Wednesday, August 29, 2007

New Media?
Your Rocket is Waiting

Sorry, I just couldn't resist the chance to sponsor our very own company rocket!
You can get one at GlassGiant.
Since the Virgin involvement in private sector space travel, this is not such a far fetched idea after all. Maybe it's scalable too!
But this is not just about paid media passivity, we would actually have to get involved in the mission. Probably by getting Myth Busters to solve something really weird that only happens in orbital space. They say the only way that that can work is if we sponsor them. OK, I guess that makes sense, but that will push us way over budget.
But hey, now we have Discovery Channel on board. So we will need to produce some really dramatic video on the "making of the making of", if that makes sense.
Now some really savvy client wants to sponsor a web page that kids can interact with. Wow, now our sponsorship idea has its own sponsor. Great, we also get the budget back in line.
Somebody else just called who wants to make the whole thing into a video game.
It's late, I had better call it a night before this gets out of hand.

Tuesday, August 21, 2007

A Mexican Middle Class Revival?
Fragile to be sure, but it's there.

Most economists agree that the fundamental engine of sustained economic growth is dependant on an expanding middle class. In Mexico the middle classes have still yet to recover from the massive crash of 1982 and the "lost decade" that culminated in the Tequila meltdown of 1994. So, news of a Mexican middle class revival (from a number of sources) is welcome news indeed.
An article in the Economist points to a resurgence of the the lower middle (D+) class in Latin America, specifically in Brazil and Mexico.
" According to Alejandro Hope of GEA, a consultancy in Mexico City, the number of (D+ and lower C class) families with a monthly income of between $US6,600 and $US17,600 has increased from 5.7m in 1996 to 10.7m in 2006." An increase of 88%.
As the Economist article points out, evidence of an expansion in the Mexican lower middle class are plain to see:
> The growth in low cost home construction and mortgages
> Expanding credit (the Mexican Bank Association recently announced that 3 million new credit cards will be distributed to lower middle class consumers.
> First time use of air travel. A survey by a new low-cost Mexican airline found that 47% of its passengers had never flown before.
> Record levels of new car (sub compact) sales

Data from AC Nielsen (a leading market research company) points to growth, but at the upper end of the middle class, the C+ and Middle C groups: from 29% of the population in 2000 to 32% in 2006. Nielsen produces an excellent market overview of key trends (Cambios en el Mercado Mexicano 2007) which you down load as a pdf here
As one might suspect, these trends are far from being uniform across the country. According to AMAI, 2004 data, the C class represents 22% of the population in Monterrey, 21% in Guadalajara, falling to 15% in Mexico City and 12% in the south of the country.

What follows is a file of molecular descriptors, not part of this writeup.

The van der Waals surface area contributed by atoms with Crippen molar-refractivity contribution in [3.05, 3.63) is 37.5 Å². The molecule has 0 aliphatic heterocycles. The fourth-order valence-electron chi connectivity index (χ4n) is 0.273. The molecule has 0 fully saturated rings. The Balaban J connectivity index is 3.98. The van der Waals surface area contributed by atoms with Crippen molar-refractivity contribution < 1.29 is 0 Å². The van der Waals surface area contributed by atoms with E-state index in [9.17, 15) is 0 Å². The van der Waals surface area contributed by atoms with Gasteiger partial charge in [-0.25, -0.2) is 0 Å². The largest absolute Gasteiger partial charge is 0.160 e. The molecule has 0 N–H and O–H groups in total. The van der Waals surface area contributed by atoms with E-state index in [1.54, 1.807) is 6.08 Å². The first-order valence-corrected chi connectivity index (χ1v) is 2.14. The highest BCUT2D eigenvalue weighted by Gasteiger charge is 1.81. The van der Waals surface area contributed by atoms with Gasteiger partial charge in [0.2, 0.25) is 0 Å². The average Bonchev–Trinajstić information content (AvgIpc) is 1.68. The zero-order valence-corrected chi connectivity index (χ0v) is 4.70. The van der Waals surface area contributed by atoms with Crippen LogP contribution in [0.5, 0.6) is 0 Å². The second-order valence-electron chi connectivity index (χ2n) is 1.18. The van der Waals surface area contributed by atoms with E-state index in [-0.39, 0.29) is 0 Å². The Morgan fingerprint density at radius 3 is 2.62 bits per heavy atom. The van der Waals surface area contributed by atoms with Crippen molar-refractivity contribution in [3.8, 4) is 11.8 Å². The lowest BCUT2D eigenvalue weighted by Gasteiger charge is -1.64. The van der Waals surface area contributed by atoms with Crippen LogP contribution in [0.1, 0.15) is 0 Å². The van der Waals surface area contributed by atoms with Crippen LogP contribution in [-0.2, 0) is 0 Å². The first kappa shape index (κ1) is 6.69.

What is interesting, are the ways in which middle class values and aspirations are changing. The Economist article sees new middle class as being well educated and more self-reliant than the traditional middle class, that relied on their political, professional, commercial contacts and protected markets to succeed, rather than initiative, innovation and competition which are beginning to provide the opportunities for people now entering and climbing the middle class ladder. Aspiration, status and upward mobility are still the key drivers of middle class habits and attitudes. But, perhaps, now joined with a self-reliant northern work ethic. That should be wake up call for brands wishing to connect to the new emerging middle class.

Wednesday, August 1, 2007

World´s Top 100 Brands

The Business Week - Interbrand Top 100 Brands listing is here again. You can down load the full article pdf here and check out the the Interbrand methodology for arriving at a brand’s economic worth.
Top 10 brands show little change: Coca Cola is still valued as the most valuable brand in the world at $US 65.3 billion, followed by Microsoft, IBM, GE, Nokia, Toyota, INTEL, McDonald's, Disney and Mercedes Benz. For a closer look at the McDonald's, BW has an interview with CMO Mary Dillon, who talks about the brand dialogue they have developed with consumers.
Probably the most interesting trend in this exercise is the difference between the big winners and the big losers according to the tables.
The big winners are Google (#20) with a gain of +44%, Zara +22%, Apple +21%, Nintendo +18% and Starbucks +17%. These brands stand out as being innovators that have successfully redefined their categories and challenged existing conventions. BW has an interview with David Lawee VP marketing for Google, who summed up Google's innovation very succinctly:
"You can't say your are innovative. You actually have to be innovative. The best marketing for innovation is to put out a new product or improvement every two weeks. We're releasing stuff almost every day. That's much better then an ad saying we're innovative."
The big losers stand out as brands that have not kept pace with the pace of innovation and have seen their brand value decline as a result: Ford -19%, The GAP -15%, Kodak -12%, Pizza Hut -9%, and Motorola -9%. "Hello Moto" has faltered by not being able to capitalize on the huge success of the RAZR model. The others seem to belong to another era and have failed to innovate sufficiently for the new century.